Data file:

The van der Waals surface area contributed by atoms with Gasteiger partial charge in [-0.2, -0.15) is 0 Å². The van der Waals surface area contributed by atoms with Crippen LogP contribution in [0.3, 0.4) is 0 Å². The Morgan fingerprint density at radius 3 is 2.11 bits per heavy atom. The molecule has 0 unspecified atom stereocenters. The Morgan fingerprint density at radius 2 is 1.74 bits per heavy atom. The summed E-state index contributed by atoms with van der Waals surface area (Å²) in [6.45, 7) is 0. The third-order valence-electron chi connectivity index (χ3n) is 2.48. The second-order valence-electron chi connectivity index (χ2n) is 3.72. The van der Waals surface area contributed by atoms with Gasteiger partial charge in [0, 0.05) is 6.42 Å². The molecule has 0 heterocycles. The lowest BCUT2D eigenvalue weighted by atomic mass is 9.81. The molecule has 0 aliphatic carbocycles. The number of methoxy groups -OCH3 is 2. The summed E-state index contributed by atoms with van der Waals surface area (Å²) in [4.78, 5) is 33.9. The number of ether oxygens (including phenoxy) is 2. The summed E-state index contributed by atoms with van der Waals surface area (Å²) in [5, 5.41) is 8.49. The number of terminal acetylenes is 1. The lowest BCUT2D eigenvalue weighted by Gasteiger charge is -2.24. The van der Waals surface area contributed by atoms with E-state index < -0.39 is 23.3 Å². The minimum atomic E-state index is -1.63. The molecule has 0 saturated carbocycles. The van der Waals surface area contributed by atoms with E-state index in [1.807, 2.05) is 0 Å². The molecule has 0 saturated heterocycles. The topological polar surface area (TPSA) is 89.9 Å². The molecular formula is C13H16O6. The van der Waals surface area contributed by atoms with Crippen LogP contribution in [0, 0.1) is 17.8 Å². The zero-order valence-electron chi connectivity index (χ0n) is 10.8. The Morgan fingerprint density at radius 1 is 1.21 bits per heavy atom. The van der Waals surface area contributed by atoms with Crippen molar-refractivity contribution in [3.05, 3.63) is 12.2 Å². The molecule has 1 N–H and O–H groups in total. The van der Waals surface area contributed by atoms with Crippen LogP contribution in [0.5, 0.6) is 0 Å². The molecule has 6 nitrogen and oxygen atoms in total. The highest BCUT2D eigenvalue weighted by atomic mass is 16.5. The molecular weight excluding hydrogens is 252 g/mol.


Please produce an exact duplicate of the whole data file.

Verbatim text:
The van der Waals surface area contributed by atoms with Gasteiger partial charge in [-0.2, -0.15) is 0 Å². The van der Waals surface area contributed by atoms with Crippen LogP contribution in [0.3, 0.4) is 0 Å². The Morgan fingerprint density at radius 3 is 2.11 bits per heavy atom. The molecule has 0 unspecified atom stereocenters. The Morgan fingerprint density at radius 2 is 1.74 bits per heavy atom. The summed E-state index contributed by atoms with van der Waals surface area (Å²) in [6.45, 7) is 0. The third-order valence-electron chi connectivity index (χ3n) is 2.48. The second-order valence-electron chi connectivity index (χ2n) is 3.72. The van der Waals surface area contributed by atoms with Gasteiger partial charge in [0, 0.05) is 6.42 Å². The molecule has 0 heterocycles. The lowest BCUT2D eigenvalue weighted by atomic mass is 9.81. The molecule has 0 aliphatic carbocycles. The number of methoxy groups -OCH3 is 2. The summed E-state index contributed by atoms with van der Waals surface area (Å²) in [4.78, 5) is 33.9. The number of ether oxygens (including phenoxy) is 2. The summed E-state index contributed by atoms with van der Waals surface area (Å²) in [5, 5.41) is 8.49. The number of terminal acetylenes is 1. The lowest BCUT2D eigenvalue weighted by Gasteiger charge is -2.24. The van der Waals surface area contributed by atoms with E-state index < -0.39 is 23.3 Å². The minimum atomic E-state index is -1.63. The molecule has 0 saturated carbocycles. The van der Waals surface area contributed by atoms with E-state index in [1.807, 2.05) is 0 Å². The molecule has 0 saturated heterocycles. The topological polar surface area (TPSA) is 89.9 Å². The molecular formula is C13H16O6. The van der Waals surface area contributed by atoms with Crippen LogP contribution in [0, 0.1) is 17.8 Å². The zero-order valence-electron chi connectivity index (χ0n) is 10.8. The Morgan fingerprint density at radius 1 is 1.21 bits per heavy atom. The van der Waals surface area contributed by atoms with Crippen molar-refractivity contribution in [3.05, 3.63) is 12.2 Å². The molecule has 1 N–H and O–H groups in total. The van der Waals surface area contributed by atoms with Crippen LogP contribution in [0.5, 0.6) is 0 Å². The molecule has 6 nitrogen and oxygen atoms in total. The highest BCUT2D eigenvalue weighted by atomic mass is 16.5. The molecular weight excluding hydrogens is 252 g/mol.